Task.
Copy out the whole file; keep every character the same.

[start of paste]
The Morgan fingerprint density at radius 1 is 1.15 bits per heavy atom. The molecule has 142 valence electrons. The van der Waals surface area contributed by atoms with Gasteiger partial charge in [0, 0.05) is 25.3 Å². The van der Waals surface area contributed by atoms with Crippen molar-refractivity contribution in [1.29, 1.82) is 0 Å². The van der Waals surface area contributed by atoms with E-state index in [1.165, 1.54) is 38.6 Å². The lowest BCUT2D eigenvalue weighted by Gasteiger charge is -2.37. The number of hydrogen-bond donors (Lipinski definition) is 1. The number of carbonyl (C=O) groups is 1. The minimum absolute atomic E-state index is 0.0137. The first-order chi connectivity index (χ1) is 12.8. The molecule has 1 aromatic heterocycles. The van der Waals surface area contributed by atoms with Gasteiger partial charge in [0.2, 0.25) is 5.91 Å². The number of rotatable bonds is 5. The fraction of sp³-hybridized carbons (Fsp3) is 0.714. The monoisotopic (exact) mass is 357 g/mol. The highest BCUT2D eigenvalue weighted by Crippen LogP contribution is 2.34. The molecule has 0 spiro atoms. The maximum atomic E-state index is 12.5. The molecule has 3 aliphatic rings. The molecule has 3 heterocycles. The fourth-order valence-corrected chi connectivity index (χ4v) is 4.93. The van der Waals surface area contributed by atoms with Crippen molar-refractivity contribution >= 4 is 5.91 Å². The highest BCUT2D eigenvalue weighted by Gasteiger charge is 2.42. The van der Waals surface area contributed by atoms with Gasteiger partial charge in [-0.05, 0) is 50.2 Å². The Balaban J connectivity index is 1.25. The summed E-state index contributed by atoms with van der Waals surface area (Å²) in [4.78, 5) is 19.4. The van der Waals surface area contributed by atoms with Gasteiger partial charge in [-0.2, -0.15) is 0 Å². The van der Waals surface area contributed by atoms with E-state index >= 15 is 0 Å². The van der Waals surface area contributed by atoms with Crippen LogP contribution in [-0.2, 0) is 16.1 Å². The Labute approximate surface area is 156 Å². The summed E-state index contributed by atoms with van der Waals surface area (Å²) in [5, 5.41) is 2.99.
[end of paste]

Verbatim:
The Morgan fingerprint density at radius 1 is 1.15 bits per heavy atom. The molecule has 142 valence electrons. The van der Waals surface area contributed by atoms with Gasteiger partial charge in [0, 0.05) is 25.3 Å². The van der Waals surface area contributed by atoms with Crippen molar-refractivity contribution in [1.29, 1.82) is 0 Å². The van der Waals surface area contributed by atoms with E-state index in [1.165, 1.54) is 38.6 Å². The lowest BCUT2D eigenvalue weighted by Gasteiger charge is -2.37. The number of hydrogen-bond donors (Lipinski definition) is 1. The number of carbonyl (C=O) groups is 1. The minimum absolute atomic E-state index is 0.0137. The first-order chi connectivity index (χ1) is 12.8. The molecule has 1 aromatic heterocycles. The van der Waals surface area contributed by atoms with Gasteiger partial charge in [0.2, 0.25) is 5.91 Å². The number of rotatable bonds is 5. The fraction of sp³-hybridized carbons (Fsp3) is 0.714. The monoisotopic (exact) mass is 357 g/mol. The highest BCUT2D eigenvalue weighted by Crippen LogP contribution is 2.34. The molecule has 0 spiro atoms. The maximum atomic E-state index is 12.5. The molecule has 3 aliphatic rings. The molecule has 3 heterocycles. The fourth-order valence-corrected chi connectivity index (χ4v) is 4.93. The van der Waals surface area contributed by atoms with Crippen molar-refractivity contribution >= 4 is 5.91 Å². The highest BCUT2D eigenvalue weighted by Gasteiger charge is 2.42. The van der Waals surface area contributed by atoms with Gasteiger partial charge in [-0.05, 0) is 50.2 Å². The Balaban J connectivity index is 1.25. The summed E-state index contributed by atoms with van der Waals surface area (Å²) in [4.78, 5) is 19.4. The van der Waals surface area contributed by atoms with Gasteiger partial charge in [-0.2, -0.15) is 0 Å². The van der Waals surface area contributed by atoms with E-state index >= 15 is 0 Å². The van der Waals surface area contributed by atoms with Crippen LogP contribution in [-0.2, 0) is 16.1 Å². The Labute approximate surface area is 156 Å². The summed E-state index contributed by atoms with van der Waals surface area (Å²) in [5, 5.41) is 2.99.